Issued
2013
Decision
31 Oct 2013
Appeal Status
Not appealed

Rule in 'Mannix' upheld

2013 case note - upheld rule established by the Court of Appeal in Mannix but waived security for costs where company provided an undertaking to pay costs.

Case
EngineerOnline Limited v Commissioner of Inland Revenue
Legal terms
Mannix, security for costs, representation, exceptional circumstances

Summary

The judgment upheld the rule established in the Court of Appeal decision Re GJ Mannix Ltd [1984] 1 NZLR 309, but waived security for costs where the director of the appellant company provided an undertaking to pay costs.

Impact of decision

The rule in Mannix will only be departed from in exceptional circumstances. Security for costs may be waived where an undertaking is given.

Facts

The appellant company, EngineerOnline Limited, lost a challenge in the Taxation Review Authority ("TRA") in respect of the Commissioner's assessment to disallow the zero-rating, for goods and services tax ("GST") purposes, of supplies manufactured by the company.

The company appealed to the High Court. Preliminary to the substantive appeal, the Court was asked to decide the company's applications to be represented by its director, Mr MJ Elmes, and to have security for costs waived.

Decision

Representation

The Court found that there were no exceptional circumstances justifying the departure from the Mannix rule. In fact the Court was persuaded that it was in the appellant company's own interests, as well as those of the Court and the respondent, that it should be represented by a lawyer. The Court found this on the basis that:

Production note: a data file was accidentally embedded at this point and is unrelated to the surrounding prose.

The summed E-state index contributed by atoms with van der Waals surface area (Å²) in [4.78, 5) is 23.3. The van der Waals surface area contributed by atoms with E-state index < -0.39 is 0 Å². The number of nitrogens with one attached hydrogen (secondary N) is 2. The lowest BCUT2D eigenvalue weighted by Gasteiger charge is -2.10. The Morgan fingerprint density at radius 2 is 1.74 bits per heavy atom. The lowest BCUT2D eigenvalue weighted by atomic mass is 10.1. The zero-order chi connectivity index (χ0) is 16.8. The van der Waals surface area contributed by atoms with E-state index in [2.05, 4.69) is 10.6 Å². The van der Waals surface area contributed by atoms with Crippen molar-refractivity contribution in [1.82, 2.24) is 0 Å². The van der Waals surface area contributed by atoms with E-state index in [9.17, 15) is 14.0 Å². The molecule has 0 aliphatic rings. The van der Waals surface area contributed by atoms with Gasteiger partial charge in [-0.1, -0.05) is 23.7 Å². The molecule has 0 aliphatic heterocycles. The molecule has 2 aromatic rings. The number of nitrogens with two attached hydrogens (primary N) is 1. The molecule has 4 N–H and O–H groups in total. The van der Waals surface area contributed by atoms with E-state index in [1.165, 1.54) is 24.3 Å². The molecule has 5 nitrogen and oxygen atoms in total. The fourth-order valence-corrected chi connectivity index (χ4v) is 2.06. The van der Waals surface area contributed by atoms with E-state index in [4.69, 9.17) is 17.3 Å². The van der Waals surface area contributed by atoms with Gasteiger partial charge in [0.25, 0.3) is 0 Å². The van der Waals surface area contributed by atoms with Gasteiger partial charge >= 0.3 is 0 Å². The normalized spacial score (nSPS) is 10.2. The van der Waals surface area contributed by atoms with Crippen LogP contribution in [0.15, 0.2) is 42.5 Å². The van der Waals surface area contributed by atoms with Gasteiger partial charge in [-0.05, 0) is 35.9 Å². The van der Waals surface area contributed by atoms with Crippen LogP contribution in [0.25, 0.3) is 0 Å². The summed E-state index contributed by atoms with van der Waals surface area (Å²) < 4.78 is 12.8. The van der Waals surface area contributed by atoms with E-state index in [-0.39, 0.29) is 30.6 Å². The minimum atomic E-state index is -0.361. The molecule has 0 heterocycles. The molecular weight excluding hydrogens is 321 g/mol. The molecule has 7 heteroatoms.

• Mr Elmes had failed to put into evidence financial statements the appellant wished to rely upon to show impecuniosity;
  • Mr Elmes' oral submissions ranged well beyond the relevant issues;
  • Mr Elmes himself acknowledged that he required guidance on matters of procedure, this was not something the Court could provide;
  • While Mr Elmes had submitted that he should represent the company because of his knowledge of the factual background, this knowledge was not relevant in relation to the Mannix rule.

Security for costs

The Court found that the particular circumstances of the case merited waiving security for costs, for two reasons:

  1. The Court noted the financial burden imposed on the company to engage a lawyer and that if security was waived, that money could be applied to obtaining legal advice or representation.
  2. Mr Elmes gave a personal undertaking to the Court to meet an order for costs made against the appellant in the event that it was ordered to pay the respondent's costs, if an appeal was unsuccessful.

Costs

Costs were reserved.

High Court Rules